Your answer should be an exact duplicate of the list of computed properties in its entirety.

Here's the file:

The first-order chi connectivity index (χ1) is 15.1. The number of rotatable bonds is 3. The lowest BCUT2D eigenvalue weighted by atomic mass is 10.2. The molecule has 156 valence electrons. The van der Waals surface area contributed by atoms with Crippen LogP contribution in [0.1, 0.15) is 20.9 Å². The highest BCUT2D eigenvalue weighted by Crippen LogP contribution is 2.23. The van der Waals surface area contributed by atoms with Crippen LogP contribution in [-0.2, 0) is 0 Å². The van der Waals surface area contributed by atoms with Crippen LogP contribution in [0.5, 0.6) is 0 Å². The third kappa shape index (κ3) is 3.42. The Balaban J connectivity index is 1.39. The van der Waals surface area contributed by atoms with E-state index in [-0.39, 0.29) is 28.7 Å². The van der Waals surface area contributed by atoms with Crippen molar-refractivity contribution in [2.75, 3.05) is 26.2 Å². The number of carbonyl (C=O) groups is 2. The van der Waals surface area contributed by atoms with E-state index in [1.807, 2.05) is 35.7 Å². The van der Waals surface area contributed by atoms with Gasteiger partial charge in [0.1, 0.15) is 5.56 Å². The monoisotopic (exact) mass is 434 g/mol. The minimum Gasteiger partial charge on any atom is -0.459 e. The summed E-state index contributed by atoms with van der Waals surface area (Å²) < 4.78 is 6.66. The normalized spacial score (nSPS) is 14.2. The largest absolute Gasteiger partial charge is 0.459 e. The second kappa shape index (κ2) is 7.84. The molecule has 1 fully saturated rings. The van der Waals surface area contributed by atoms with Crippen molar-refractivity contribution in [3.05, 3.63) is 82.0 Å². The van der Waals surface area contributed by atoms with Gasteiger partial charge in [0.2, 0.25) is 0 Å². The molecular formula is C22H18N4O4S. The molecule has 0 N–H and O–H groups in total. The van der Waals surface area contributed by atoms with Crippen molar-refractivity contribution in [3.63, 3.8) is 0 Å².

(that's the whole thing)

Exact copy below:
The first-order chi connectivity index (χ1) is 15.1. The number of rotatable bonds is 3. The lowest BCUT2D eigenvalue weighted by atomic mass is 10.2. The molecule has 156 valence electrons. The van der Waals surface area contributed by atoms with Crippen LogP contribution in [0.1, 0.15) is 20.9 Å². The highest BCUT2D eigenvalue weighted by Crippen LogP contribution is 2.23. The van der Waals surface area contributed by atoms with Crippen LogP contribution in [-0.2, 0) is 0 Å². The van der Waals surface area contributed by atoms with Crippen LogP contribution in [0.5, 0.6) is 0 Å². The third kappa shape index (κ3) is 3.42. The Balaban J connectivity index is 1.39. The van der Waals surface area contributed by atoms with E-state index in [-0.39, 0.29) is 28.7 Å². The van der Waals surface area contributed by atoms with Crippen molar-refractivity contribution in [2.75, 3.05) is 26.2 Å². The number of carbonyl (C=O) groups is 2. The van der Waals surface area contributed by atoms with E-state index in [1.807, 2.05) is 35.7 Å². The van der Waals surface area contributed by atoms with Gasteiger partial charge in [0.1, 0.15) is 5.56 Å². The monoisotopic (exact) mass is 434 g/mol. The minimum Gasteiger partial charge on any atom is -0.459 e. The summed E-state index contributed by atoms with van der Waals surface area (Å²) < 4.78 is 6.66. The normalized spacial score (nSPS) is 14.2. The largest absolute Gasteiger partial charge is 0.459 e. The second kappa shape index (κ2) is 7.84. The molecule has 1 fully saturated rings. The van der Waals surface area contributed by atoms with Crippen molar-refractivity contribution in [3.05, 3.63) is 82.0 Å². The van der Waals surface area contributed by atoms with Gasteiger partial charge in [0.2, 0.25) is 0 Å². The molecular formula is C22H18N4O4S. The molecule has 0 N–H and O–H groups in total. The van der Waals surface area contributed by atoms with Crippen molar-refractivity contribution in [3.63, 3.8) is 0 Å².